Monday, July 27, 2009

Unveiling the Sufferings of Muslim Women in Bangladesh & Afghanistan

The cuts on Rahima Begum's legs are healing but the unmarried mother will carry, for her whole life, the psychological scars from a public whipping for revealing who was the father of her child. In conservative Muslim Bangladesh, having a child out of wedlock is a great taboo, and the elders (Jirgas) in Rahima's village in Eastern Bangladesh decided she should be taught a lesson after pointing the finger at a neighbour, who denied the charge.

“They called me before a makeshift court and ruled that I was a liar”, the 22-year-old told AFP from her hospital bed. Rahima's punishment was to be caned 39 times in front of the village elders and its Islamic clerics. The case shocked many in Bangladesh, with Prime Minister Sheikh Hasina ordering Rahima to be moved from a small village hospital in Comilla to one of the best in the capital Dhaka. There, she is receiving treatment, including further counseling, a month after the beating.

“Every time I close my eyes, I just play the scene over and over in my head”, said she.

Human rights groups say that Rahima's plight is becoming increasingly common in Bangladesh, with Hardline Islamic clerics are taking the law into their own hands and handing down harsh punishments, mostly to women, found guilty by unlawful village courts (Jirgas). The so-called crimes heard by these illegal courts, most common in rural areas, range from adultery to being raped; in one case, a Muslim woman was whipped even for talking to a Hindu man?

Women's groups and human rights activists have protested the unexplained rise in caning cases in the past two months, and note that many such incidents of violence probably go unreported.

“We've recorded 15 such incidents in May and June’2009 alone. We've never seen such a sharp rise in such cases. It's very worrying” said Ayesha Khanam, president of the women's group in Bangladesh Mahila Parishad. “There are undoubtedly many more than have gone unreported”.

In Rahima's case, police have arrested those men, who whipped her; but campaigners say that most of them actually get away with these illegal punishments, because these kangaroo courts have, until recently, been largely ignored by the authorities.

Salma Ali, head of the Bangladesh National Women Lawyers Association, said that while urban parts of the country were becoming more progressive in dealing with women's rights, some rural areas were going the other way:

“Conservative Muslim clerics are losing power in an Islamic country where Muslim women are increasingly holding more prominent positions. But some parts of the country are becoming more conservative day by day. Perhaps they are inspired by the kinds of courts used by the Taliban in Afghanistan and Pakistan”, said she.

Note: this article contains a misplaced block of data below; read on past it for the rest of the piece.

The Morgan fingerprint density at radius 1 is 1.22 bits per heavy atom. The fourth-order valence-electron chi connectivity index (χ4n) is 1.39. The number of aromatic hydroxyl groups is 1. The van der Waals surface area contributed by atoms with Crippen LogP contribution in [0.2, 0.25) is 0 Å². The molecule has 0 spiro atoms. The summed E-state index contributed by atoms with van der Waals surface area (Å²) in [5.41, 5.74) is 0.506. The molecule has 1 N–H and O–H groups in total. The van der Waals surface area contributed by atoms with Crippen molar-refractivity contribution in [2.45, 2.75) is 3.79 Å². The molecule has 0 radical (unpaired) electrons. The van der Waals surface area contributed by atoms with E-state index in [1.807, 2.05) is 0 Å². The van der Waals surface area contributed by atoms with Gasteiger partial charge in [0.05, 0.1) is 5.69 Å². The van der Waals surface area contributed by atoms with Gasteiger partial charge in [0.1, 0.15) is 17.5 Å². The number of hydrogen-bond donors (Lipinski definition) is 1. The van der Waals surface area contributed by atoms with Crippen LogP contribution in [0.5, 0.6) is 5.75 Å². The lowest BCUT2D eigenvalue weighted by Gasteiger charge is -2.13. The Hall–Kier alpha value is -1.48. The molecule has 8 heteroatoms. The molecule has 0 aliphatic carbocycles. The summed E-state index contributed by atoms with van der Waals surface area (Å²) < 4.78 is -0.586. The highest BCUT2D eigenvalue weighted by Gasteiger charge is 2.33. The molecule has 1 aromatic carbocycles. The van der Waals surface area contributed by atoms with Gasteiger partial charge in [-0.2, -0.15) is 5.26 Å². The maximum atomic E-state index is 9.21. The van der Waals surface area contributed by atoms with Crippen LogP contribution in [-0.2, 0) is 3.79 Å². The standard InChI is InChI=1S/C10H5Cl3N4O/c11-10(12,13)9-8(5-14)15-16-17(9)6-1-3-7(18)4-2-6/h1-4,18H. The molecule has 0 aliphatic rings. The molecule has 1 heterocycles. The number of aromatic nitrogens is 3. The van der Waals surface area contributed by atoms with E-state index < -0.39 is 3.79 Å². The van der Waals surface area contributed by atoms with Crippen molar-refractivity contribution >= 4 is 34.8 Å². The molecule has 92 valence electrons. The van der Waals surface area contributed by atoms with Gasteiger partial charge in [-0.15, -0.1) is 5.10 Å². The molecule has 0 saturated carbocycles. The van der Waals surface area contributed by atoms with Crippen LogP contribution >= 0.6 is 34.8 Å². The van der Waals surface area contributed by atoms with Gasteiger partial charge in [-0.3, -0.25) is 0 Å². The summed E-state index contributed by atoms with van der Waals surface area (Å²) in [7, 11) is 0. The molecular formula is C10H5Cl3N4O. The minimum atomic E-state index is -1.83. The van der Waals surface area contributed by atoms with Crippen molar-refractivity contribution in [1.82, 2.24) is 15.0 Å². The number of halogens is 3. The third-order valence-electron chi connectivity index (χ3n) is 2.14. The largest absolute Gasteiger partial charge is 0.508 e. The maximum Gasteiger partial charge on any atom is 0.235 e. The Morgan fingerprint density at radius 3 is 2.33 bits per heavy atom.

Rahima said the physical and mental sufferings of being publicly whipped means that, her hospital bed in Dhaka, 80 km away from her village home, is the safest place for her right now.

“My legs are almost healed but I'm not ready to go back to my village yet… I don't know whether I can ever go back again", said she.

Over in Afghanistan, when battered wives opt for divorce instead of suicide, they are considered to be adulteresses and are ignored by their immediate families and also by society, just left to die…

In this article we will look deeply into such cases where the western world reaches out to these helpless Muslim women in their plights through NGOs.

After regular beatings, torture and attempted murder by her husband, the 35-year-old Zahra tried to burn herself to death to escape her marriage. Then she learned of a safer option: a divorce.

Zahra is among the growing number of Afghan women living in Afghanistan’s western Herat province, who with the help of a women’s charitable organization, have taken on such patriarchal laws by seeking divorce from their beastly husbands—a taboo in the devoutly Muslim, formerly Taliban-led state.

“I did not spend a single happy day with my husband... he was not like a human being. He used to beat me every day”, she said, revealing deep scars on her right leg and feet, caused by electric shocks given by her husband.

After marrying at 14, Zahra, who declined to give her full name for her own safety, said she suffered years of abuse. Then a property dispute with her in-laws turned her “sour marriage” into full-blown living nightmares, as she explained:

“They wanted to kill me three or four times in the past. Once they even gave me rat poison... I cannot go out of my house because of the divorce and my four brothers are looking for me; they are after me to kill me, so I am living in hiding”.

Continue reading here at Islam Watch

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